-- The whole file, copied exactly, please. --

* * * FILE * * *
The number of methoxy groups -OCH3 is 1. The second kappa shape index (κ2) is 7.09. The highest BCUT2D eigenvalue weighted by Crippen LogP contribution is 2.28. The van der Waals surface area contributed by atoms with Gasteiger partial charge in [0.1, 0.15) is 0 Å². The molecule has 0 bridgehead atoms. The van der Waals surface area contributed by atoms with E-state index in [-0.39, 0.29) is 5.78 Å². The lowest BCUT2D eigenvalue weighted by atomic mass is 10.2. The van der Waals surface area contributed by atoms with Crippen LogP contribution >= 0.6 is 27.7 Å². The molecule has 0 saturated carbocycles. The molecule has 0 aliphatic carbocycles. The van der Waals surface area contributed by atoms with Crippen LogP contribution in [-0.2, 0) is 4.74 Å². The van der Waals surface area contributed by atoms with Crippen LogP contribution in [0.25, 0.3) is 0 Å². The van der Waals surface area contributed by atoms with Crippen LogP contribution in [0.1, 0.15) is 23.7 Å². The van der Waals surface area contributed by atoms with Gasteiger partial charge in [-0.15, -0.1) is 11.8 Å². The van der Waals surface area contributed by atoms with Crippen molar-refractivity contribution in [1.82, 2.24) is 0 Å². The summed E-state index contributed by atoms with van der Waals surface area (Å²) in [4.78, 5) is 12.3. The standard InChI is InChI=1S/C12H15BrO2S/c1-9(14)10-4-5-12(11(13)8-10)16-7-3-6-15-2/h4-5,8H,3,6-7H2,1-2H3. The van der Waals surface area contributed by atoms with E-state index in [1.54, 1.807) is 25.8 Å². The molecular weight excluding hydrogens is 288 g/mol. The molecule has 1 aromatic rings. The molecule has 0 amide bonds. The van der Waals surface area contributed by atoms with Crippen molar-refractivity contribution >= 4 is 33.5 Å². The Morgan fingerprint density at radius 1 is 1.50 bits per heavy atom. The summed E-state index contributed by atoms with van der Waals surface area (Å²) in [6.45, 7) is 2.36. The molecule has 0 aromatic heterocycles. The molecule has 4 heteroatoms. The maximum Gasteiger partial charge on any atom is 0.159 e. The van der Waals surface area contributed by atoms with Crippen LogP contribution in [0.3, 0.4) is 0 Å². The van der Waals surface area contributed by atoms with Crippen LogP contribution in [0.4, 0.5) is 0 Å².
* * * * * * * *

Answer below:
The number of methoxy groups -OCH3 is 1. The second kappa shape index (κ2) is 7.09. The highest BCUT2D eigenvalue weighted by Crippen LogP contribution is 2.28. The van der Waals surface area contributed by atoms with Gasteiger partial charge in [0.1, 0.15) is 0 Å². The molecule has 0 bridgehead atoms. The van der Waals surface area contributed by atoms with E-state index in [-0.39, 0.29) is 5.78 Å². The lowest BCUT2D eigenvalue weighted by atomic mass is 10.2. The van der Waals surface area contributed by atoms with Crippen LogP contribution >= 0.6 is 27.7 Å². The molecule has 0 saturated carbocycles. The molecule has 0 aliphatic carbocycles. The van der Waals surface area contributed by atoms with Crippen LogP contribution in [-0.2, 0) is 4.74 Å². The van der Waals surface area contributed by atoms with Crippen LogP contribution in [0.25, 0.3) is 0 Å². The van der Waals surface area contributed by atoms with Crippen LogP contribution in [0.1, 0.15) is 23.7 Å². The van der Waals surface area contributed by atoms with Gasteiger partial charge in [-0.15, -0.1) is 11.8 Å². The van der Waals surface area contributed by atoms with Crippen molar-refractivity contribution in [1.82, 2.24) is 0 Å². The summed E-state index contributed by atoms with van der Waals surface area (Å²) in [4.78, 5) is 12.3. The standard InChI is InChI=1S/C12H15BrO2S/c1-9(14)10-4-5-12(11(13)8-10)16-7-3-6-15-2/h4-5,8H,3,6-7H2,1-2H3. The van der Waals surface area contributed by atoms with E-state index in [1.54, 1.807) is 25.8 Å². The molecular weight excluding hydrogens is 288 g/mol. The molecule has 1 aromatic rings. The molecule has 0 amide bonds. The van der Waals surface area contributed by atoms with Crippen molar-refractivity contribution >= 4 is 33.5 Å². The Morgan fingerprint density at radius 1 is 1.50 bits per heavy atom. The summed E-state index contributed by atoms with van der Waals surface area (Å²) in [6.45, 7) is 2.36. The molecule has 0 aromatic heterocycles. The molecule has 4 heteroatoms. The maximum Gasteiger partial charge on any atom is 0.159 e. The van der Waals surface area contributed by atoms with Crippen LogP contribution in [0.3, 0.4) is 0 Å². The van der Waals surface area contributed by atoms with Crippen LogP contribution in [0.4, 0.5) is 0 Å².